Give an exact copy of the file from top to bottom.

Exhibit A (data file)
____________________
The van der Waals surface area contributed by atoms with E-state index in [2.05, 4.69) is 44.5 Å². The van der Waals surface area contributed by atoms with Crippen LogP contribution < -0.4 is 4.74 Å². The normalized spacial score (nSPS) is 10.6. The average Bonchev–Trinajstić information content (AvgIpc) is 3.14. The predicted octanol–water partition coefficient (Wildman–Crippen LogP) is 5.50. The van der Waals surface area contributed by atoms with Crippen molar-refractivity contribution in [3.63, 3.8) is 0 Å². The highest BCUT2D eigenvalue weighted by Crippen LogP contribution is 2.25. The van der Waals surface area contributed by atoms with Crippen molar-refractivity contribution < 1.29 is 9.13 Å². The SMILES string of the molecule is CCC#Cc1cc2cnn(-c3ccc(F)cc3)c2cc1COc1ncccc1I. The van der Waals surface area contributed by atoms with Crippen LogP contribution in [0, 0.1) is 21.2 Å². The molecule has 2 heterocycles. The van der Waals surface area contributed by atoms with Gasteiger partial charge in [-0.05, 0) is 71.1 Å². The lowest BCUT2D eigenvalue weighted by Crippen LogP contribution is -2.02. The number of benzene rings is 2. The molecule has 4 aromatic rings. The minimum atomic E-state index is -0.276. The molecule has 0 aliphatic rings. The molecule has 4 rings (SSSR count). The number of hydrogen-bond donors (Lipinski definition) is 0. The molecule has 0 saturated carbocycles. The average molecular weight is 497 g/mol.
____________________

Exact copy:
The van der Waals surface area contributed by atoms with E-state index in [2.05, 4.69) is 44.5 Å². The van der Waals surface area contributed by atoms with Crippen LogP contribution < -0.4 is 4.74 Å². The normalized spacial score (nSPS) is 10.6. The average Bonchev–Trinajstić information content (AvgIpc) is 3.14. The predicted octanol–water partition coefficient (Wildman–Crippen LogP) is 5.50. The van der Waals surface area contributed by atoms with Crippen molar-refractivity contribution in [3.63, 3.8) is 0 Å². The highest BCUT2D eigenvalue weighted by Crippen LogP contribution is 2.25. The van der Waals surface area contributed by atoms with Crippen molar-refractivity contribution < 1.29 is 9.13 Å². The SMILES string of the molecule is CCC#Cc1cc2cnn(-c3ccc(F)cc3)c2cc1COc1ncccc1I. The van der Waals surface area contributed by atoms with Crippen LogP contribution in [0, 0.1) is 21.2 Å². The molecule has 2 heterocycles. The van der Waals surface area contributed by atoms with Gasteiger partial charge in [-0.05, 0) is 71.1 Å². The lowest BCUT2D eigenvalue weighted by Crippen LogP contribution is -2.02. The number of benzene rings is 2. The molecule has 4 aromatic rings. The minimum atomic E-state index is -0.276. The molecule has 0 aliphatic rings. The molecule has 4 rings (SSSR count). The number of hydrogen-bond donors (Lipinski definition) is 0. The molecule has 0 saturated carbocycles. The average molecular weight is 497 g/mol.